patron hacienda

Hacienda Patrón

by Josh Johnson

patron haciendaWell, I’ve been on a lot of amazing trips for work over the years, but my recent trip down South with Patrón definitely takes the cake. Out of all the brands that I work with on a continual basis (Tomato Marg or Tequila Cold Brew?) they are hands down one of my favorites. Why? Because of the culture that accompanies the brand. A culture that reminds me of my time spent at Paul Mitchell and for good reason. John Paul DeJoria co-founded both companies, and his peace, love, and happiness mindset permeates both brands. I’ve been blessed to have met him on a few occasions, and I’m always blown away by his humility. So when I had the chance to head to Hacienda Patrón earlier this month I jumped at the opportunity.

Sure, I’ve been drinking Patrón for years now, but I didn’t quite realize what sets Patrón apart until this trip. It truly is a one-of-a-kind spirit company, and I’m excited to take behind the scenes today. The trip started with an early (I love Louisville but loathe our airport) to Guadalajara, Mexico. Where I met up with the rest of the team. A handful of journalists, PR folks, and bartenders from all over the states and the United Kingdom.

We spent the first night exploring La Casona (our guesthouse for the trip), learning more about Patrón in preparation for our full tour tomorrow, and enjoying some tequila. We dined, we laughed, and of course, we took a lot of photos. After we listened to and sang along with a Mariachi band we headed to bed. After all, the next day was jam packed with everything from agave field tours to tequila tastings. agave plants in pots patron cocktail in mexico Patrón’s La Casona Guest House man stirring cocktail   agave field in jalisco mexicoWe started our second day in Mexico right here. Smack dab in the middle of an agave field that spanned for what felt like miles in every direction. I honestly didn’t realize until that day just how big agave plants got, or that they’d slice your finger open like a knife if you weren’t careful. Yes, I learned the hard way so you wouldn’t have to. You’re welcome.

But speaking of agave, this is where tequila begins its arduous process. Agave plants will typically age for 6-7 years before they’re ready for harvest. At that point a jimador, like our friend Antonio here, will sever the agave from the root system with a coa before beginning to remove the outer leaves of the plant to reveal the piña. The piña is then loaded onto a truck, along with hundreds of other piñas, and taken to Hacienda Patrón where the real magic happens.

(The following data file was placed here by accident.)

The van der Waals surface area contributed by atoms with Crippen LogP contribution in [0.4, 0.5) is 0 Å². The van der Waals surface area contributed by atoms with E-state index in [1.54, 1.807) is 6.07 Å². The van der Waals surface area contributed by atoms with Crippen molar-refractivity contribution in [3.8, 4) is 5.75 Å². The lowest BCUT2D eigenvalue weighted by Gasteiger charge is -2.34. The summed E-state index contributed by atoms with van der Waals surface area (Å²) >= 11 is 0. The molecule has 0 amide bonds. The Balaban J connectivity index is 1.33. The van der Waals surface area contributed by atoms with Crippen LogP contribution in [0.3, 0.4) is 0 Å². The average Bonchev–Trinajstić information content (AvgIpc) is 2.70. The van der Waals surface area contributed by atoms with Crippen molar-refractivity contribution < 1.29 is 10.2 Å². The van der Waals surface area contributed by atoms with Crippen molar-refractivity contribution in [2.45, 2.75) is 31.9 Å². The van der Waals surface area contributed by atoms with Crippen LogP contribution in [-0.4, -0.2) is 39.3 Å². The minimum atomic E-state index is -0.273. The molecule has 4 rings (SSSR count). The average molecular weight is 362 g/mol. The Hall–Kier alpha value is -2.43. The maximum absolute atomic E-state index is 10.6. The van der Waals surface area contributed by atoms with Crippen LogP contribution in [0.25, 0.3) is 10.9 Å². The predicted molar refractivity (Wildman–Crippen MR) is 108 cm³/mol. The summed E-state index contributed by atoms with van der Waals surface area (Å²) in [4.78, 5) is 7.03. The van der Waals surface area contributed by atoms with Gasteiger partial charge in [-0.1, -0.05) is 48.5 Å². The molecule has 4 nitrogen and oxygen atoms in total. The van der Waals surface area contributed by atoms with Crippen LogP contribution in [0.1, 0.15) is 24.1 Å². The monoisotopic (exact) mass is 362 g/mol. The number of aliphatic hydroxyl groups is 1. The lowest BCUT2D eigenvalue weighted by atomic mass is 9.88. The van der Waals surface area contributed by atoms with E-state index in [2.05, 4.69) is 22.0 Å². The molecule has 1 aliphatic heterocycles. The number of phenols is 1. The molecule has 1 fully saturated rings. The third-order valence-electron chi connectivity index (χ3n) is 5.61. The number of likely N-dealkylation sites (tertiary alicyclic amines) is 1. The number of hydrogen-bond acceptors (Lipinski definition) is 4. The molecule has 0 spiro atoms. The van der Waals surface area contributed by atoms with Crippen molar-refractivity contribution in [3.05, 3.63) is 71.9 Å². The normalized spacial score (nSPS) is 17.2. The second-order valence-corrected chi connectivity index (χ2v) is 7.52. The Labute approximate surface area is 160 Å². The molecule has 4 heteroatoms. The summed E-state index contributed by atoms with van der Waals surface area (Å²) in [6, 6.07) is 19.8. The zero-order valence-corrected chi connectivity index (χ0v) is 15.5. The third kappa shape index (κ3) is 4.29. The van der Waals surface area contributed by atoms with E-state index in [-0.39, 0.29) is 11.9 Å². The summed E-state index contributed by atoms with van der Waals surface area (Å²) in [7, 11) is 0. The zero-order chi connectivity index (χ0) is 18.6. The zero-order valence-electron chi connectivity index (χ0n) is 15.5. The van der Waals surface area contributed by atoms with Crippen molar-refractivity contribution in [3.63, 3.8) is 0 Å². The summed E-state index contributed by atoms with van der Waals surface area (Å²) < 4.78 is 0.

jimador in agave field patron jimador jimador sharpening coa jimador jimador with coa jimador cutting agave agave in field man putting agave on assembly line Once the piñas are unloaded they are cut into smaller pieces and placed into the ovens to roast. This brings out of the flavors in the agave, and as you can imagine and see this is quite the process. Once they’ve been roasted in the even it’s time to extract the juices. Which Patrón does in two ways. Here is really what sets Patrón apart from other tequilas. They use both tahona and roller miller methods to extract the juices from agave. Each process leads to a different flavor in the tequila.

Tahona uses a large volcanic rock to express the juices, and then the juices AND the pulp are transferred to large cedar tanks to begin the fermentation process. While the roller mill process involves several rows of wheels working together to express the juices from shredded agave. Once the roller mills have extracted all the juices from the agave the juices and ONLY the juices are transferred to cedar tanks to begin fermentation.

From here on out though the process is the same for both. Once fermentation is complete the tanks are ready to be drained. From here they pass into the distillation tanks where they are distilled twice before distilled water is added. At this point the two are combined to create the signature taste profile of the Patrón we know and love. From here, Patrón Silver is bottled as is. While Añejo, Reposado, and other speciality tequilas are aged for various amounts of time. Then it’s used to make delicious cocktails or enjoy on the rocks.

agave plant close up men shoveling agave agave mash tankspatron family treeNeedless to say it was a full few days in Mexico with the Patrón team. But I’m so thankful to experience all that I did. Getting the chance to see how one of my favorite spirits is made from start to finish is something I’ll never forget. At the conclusion of the trip I had the privilege of adding my name to the Patrón family tree. Something that I was looking forward to more than anything else on the itinerary. Well, except for enjoying all the tequila, of course.

Now there are 101 other things that I should have added, but there’s only so much time in the day. Main point being that Patrón really is a one-of-a-kind spirit. I couldn’t be happier that I was able to experience that first hand. Next time you reach for a bottle of tequila take my advice and reach for Patrón. I promise you won’t regret it.

Fun Facts I Learned

  • While it may look similar to succulents agave is actually most closely related to asparagus
  • The piñas can vary greatly in size, but on average one piña is equal to a case of Patrón
  • Agave plants are incredibly sharp and will puncture your skin at the slightest touch
  • Waving goodbye with the flashlight on your phone is much more fun than it sounds